BMW got a new CEO this year and it seems like Oliver Zipse truly has big plans in mind. Under his rule, the company’s profitability has gone up more than what the analysts estimated, at least over the last quarter. According to BMW’s own financial records, there has been a 33 percent jump in earnings before interest and taxes (EBIT) adding up to 2.29 billion Euros ($2.54 Billion) over Q3, the first quarter under Zipse’s rule.

Initially, experts estimated BMW’s EBIT at 2.12 billion euros but that seemed to be a bit off compared to the results announced today. The Chief Financial Officer, Nicolar Peter, said that the company wants even better numbers in the future: “The efficiency-boosting measures we have implemented are bearing fruit. Nonetheless, we aspire to achieve more than that.” So how did BMW manage to turn things around?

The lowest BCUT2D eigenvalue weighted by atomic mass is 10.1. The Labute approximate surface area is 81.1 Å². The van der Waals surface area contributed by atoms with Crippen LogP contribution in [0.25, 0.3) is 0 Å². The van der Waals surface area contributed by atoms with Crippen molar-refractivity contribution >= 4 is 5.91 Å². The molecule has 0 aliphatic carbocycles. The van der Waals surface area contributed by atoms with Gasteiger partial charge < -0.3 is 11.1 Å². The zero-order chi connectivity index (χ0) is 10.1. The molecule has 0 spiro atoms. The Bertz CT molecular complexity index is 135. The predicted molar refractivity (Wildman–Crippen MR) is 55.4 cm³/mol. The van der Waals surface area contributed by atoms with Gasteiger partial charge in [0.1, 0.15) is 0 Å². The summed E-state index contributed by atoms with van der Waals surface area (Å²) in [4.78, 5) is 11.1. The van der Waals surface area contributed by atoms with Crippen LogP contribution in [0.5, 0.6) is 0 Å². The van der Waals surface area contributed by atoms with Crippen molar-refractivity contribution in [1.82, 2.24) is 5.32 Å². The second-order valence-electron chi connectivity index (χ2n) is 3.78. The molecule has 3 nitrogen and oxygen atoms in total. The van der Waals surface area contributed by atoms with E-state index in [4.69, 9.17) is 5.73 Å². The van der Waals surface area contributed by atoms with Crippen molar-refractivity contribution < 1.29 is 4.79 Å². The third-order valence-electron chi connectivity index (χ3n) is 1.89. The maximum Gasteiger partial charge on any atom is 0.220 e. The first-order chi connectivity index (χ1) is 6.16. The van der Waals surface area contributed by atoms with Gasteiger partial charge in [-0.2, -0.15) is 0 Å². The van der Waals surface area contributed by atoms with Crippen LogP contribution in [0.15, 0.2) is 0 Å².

First of all, a cost-cutting strategy has been implemented, looking to save about 12 billion euros. The money won’t be going into profits though, but it will be invested in the development of new, electric and hybrid vehicles as well as autonomous driving functions. To get a glimpse at how expensive that R&D process is, you should know BMW spent 4.25 billion euros for that purpose alone in the first nine months of this year.

In order to get more money for R&D and and increased profitability levels, BMW has been relying on more expensive and profitable cars. One big plus goes to the BMW X7 which has proved to be a success, especially in China, where demand has surged.

Other cars like the 7 Series and the X5 are also contributing, the X5 being the most profitable car in BMW’s range today, bringing in the most money.